The part of your braces which actually moves the teeth. The arch wire is attached to the brackets by small elastic donuts or ligature wires. Arch Wires are changed throughout treatment, and each change brings you closer to ideal tooth positioning.
Brackets are the small attachments that are bonded directly to the tooth surface. The brackets are the part of your braces to which the dentist or assistant attaches the arch wire.
Occasionally, a bracket may come loose and become an irritation to your mouth. You can remove the loose bracket and save it in an envelope to bring to the office. If a bracket becomes loose, call the office as soon as possible and make an appointment to re-glue the bracket.
At some time during treatment, it will be necessary to wear elastics to coordinate the upper and lower teeth and perfect the bite. Once teeth begin to move in response to elastics, they move rapidly and comfortably. If elastics (rubber bands) are worn intermittently, they will continually cause more soreness. When elastics are worn one day and left off the next, treatment slows to a standstill or stops altogether. Sore teeth between appointments usually indicate improper wear of headgear or elastics, or inadequate oral hygiene. Wear your elastics as instructed by your orthodontist. Take your elastics off while brushing. Change elastics as directed, usually once or twice a day.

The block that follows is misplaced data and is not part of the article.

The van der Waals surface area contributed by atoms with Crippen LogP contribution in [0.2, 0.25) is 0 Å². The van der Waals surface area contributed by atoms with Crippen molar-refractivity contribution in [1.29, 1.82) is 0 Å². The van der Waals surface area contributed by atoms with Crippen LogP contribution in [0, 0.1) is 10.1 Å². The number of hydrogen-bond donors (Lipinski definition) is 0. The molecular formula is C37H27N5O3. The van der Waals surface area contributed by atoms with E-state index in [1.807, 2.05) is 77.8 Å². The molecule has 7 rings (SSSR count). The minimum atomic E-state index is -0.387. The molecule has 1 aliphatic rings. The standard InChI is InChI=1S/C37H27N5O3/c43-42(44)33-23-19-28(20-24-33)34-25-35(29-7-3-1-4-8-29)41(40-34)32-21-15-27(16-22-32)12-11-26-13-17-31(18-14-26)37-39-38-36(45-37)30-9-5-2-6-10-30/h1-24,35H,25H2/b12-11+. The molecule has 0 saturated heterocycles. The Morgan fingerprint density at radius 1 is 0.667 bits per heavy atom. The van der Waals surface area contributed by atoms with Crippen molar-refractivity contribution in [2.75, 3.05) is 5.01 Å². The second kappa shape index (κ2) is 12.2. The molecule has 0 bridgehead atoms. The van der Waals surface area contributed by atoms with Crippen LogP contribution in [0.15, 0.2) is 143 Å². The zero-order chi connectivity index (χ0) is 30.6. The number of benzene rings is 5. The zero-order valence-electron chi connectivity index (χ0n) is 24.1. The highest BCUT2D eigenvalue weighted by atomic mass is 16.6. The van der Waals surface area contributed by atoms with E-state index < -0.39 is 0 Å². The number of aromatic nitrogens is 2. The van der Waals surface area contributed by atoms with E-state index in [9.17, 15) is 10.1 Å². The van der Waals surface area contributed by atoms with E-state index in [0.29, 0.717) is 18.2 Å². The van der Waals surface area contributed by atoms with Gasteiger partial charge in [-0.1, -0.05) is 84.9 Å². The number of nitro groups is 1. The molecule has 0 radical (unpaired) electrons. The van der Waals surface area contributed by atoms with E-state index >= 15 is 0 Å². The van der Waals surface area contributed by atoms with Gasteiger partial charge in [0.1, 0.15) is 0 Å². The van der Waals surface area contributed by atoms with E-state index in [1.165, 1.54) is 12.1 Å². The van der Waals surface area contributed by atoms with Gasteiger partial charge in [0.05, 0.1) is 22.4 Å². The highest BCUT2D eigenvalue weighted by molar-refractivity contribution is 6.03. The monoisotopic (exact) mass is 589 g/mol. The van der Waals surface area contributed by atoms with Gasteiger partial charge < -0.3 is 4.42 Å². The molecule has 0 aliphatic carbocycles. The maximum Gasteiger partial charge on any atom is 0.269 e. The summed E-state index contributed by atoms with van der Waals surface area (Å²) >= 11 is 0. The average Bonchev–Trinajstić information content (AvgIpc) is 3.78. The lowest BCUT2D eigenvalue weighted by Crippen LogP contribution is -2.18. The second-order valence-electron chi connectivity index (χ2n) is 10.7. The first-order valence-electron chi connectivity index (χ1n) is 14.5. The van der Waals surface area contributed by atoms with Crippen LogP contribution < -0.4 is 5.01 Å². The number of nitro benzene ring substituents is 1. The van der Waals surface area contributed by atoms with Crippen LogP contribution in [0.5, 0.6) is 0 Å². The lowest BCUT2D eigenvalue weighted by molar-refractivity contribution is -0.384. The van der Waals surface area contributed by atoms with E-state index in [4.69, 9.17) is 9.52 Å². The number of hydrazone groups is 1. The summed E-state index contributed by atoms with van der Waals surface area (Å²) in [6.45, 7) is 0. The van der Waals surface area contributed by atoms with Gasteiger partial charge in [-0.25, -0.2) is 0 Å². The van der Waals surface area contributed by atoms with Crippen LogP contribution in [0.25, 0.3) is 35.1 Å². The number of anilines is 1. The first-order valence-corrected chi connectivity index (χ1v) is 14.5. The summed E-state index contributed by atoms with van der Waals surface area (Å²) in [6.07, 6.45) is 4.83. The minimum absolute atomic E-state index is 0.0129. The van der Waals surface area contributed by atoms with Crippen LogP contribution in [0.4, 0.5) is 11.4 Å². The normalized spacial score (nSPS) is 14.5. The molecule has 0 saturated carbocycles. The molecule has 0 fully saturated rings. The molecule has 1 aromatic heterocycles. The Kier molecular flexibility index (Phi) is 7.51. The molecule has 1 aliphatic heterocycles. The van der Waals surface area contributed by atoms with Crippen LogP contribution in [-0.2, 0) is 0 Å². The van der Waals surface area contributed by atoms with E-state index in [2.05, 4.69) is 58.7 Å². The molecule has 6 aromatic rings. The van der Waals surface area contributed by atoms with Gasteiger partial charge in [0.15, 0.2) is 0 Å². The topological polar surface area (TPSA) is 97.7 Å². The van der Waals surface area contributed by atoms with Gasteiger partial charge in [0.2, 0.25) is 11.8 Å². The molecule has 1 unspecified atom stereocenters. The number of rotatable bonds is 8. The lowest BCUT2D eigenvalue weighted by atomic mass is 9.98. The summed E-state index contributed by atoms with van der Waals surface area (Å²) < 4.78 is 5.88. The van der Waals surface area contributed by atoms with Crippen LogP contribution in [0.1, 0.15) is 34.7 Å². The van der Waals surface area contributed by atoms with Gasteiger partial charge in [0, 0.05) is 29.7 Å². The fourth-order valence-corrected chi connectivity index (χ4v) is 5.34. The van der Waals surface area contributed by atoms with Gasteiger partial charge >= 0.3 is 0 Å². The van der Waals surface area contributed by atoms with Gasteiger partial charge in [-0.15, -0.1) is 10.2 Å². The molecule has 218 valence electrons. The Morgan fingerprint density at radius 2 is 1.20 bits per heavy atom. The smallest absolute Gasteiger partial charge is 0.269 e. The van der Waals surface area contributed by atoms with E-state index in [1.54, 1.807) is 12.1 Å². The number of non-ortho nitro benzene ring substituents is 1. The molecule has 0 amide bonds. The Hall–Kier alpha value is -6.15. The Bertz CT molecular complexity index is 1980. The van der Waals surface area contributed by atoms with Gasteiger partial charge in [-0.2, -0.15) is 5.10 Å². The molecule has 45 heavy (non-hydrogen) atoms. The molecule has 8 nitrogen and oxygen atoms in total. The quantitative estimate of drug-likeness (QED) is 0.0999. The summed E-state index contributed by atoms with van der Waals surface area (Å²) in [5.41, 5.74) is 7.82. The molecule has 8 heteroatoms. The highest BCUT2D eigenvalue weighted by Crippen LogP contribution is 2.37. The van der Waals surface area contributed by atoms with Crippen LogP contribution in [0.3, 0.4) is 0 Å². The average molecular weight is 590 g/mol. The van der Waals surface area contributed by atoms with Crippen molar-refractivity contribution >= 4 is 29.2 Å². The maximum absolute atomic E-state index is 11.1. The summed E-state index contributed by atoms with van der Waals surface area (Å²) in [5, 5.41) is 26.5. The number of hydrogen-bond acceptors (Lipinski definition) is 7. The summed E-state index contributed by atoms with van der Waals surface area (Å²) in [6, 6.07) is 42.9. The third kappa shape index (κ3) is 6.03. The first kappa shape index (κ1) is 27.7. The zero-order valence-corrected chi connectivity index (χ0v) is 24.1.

Often called a night brace, headgear is used to correct a protrusion of the upper or lower jaw. It works by inhibiting the upper jaw from growing forward; or the downward growth of the upper jaw, or even by encouraging teeth to move forward.
Poor positioning of the teeth.
Types of Malocclusion
A Malocclusion where the bite is OK (the top teeth line up with the bottom teeth) but the teeth are crooked, crowded or turned.
A Malocclusion where the upper teeth stick out past the lower teeth. This is called an overbite.
A Malocclusion where the lower teeth stick out past the upper teeth. This is also called an underbite.
The alignment and spacing of your upper jaw and lower teeth when you bite down.
Types of Occlusion:
Anterior opening between upper and lower teeth.
Vertical overlapping of the upper teeth over the lower teeth.
Horizontal projection of the upper teeth beyond the lower teeth.
When top teeth bite inside the lower teeth.